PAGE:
Skip Ribbon Commands
Skip to main content

Alfredo Torres

Other Federal Exonerations with Mistaken Witness Identifications
https://www.law.umich.edu/special/exoneration/PublishingImages/New_Mexico_Federal_Court.jpg
On May 2, 2005, a confidential informant working for the Drug Enforcement Administration and a narcotics task force in San Juan County, New Mexico set up a buy of methamphetamine by calling the mother of 20-year-old Alfredo Torres.

Torres’s mother said she would call “Freddy” to set up the deal. The informant met with the seller, completed the buy, and turned the drugs over to the DEA. The informant was wearing a wire during the transaction, and though the agents could not identify the seller’s voice, they saw him through the windshield of a moving car.

In August 2006, Torres went to trial in U.S. District Court in Albuquerque, New Mexico. Both the informant (whom the prosecution claimed had been a credible informant in the past, and had stopped using drugs) and the agents testified against Torres.

On August 10, 2006, a jury convicted Torres of the distribution of more than five grams of methamphetamine, and he was sentenced to 70 months in prison.

After trial, defense attorneys discovered that the prosecution failed to disclose to the defense that the informant had misidentified Torres twice after the buy, that she had worked for the DEA before and broken her agreement with them, and that she had continued drug related criminal activity while working as an informant.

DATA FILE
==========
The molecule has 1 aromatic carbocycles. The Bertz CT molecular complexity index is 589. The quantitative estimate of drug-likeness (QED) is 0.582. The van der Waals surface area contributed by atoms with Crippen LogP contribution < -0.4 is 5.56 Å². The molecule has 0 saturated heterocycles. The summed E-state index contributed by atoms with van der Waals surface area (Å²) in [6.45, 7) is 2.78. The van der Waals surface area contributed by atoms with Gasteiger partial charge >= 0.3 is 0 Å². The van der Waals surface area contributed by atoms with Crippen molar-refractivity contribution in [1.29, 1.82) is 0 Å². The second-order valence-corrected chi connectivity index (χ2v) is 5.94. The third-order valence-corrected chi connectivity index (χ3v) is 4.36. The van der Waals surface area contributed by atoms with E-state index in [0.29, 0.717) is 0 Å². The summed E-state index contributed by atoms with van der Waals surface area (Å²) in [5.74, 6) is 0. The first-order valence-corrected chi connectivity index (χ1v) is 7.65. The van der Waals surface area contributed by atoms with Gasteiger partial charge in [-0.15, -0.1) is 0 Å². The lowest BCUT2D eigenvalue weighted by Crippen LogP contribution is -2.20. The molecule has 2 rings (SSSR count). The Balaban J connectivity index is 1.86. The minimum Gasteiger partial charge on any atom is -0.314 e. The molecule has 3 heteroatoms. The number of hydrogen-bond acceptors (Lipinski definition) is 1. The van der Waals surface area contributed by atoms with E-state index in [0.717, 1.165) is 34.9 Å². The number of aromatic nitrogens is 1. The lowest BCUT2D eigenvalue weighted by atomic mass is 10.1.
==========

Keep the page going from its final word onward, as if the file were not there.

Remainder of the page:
In June 2009, the United States Court of Appeals for the Tenth Circuit overturned Torres’s conviction because the prosecution withheld this evidence and granted him a new trial. In August 2009, Torrest was released on bond. On October 19, 2009, the prosecution dismissed the charges.

– Maurice Possley

Report an error or add more information about this case.

Posting Date:  Before June 2012
State:Fed-NM
County:
Most Serious Crime:Drug Possession or Sale
Additional Convictions:
Reported Crime Date:2005
Convicted:2006
Exonerated:2009
Sentence:5 years and 10 months
Race:Hispanic
Sex:Male
Age at the date of crime:20
Contributing Factors:Mistaken Witness ID, Official Misconduct
Did DNA evidence contribute to the exoneration?:No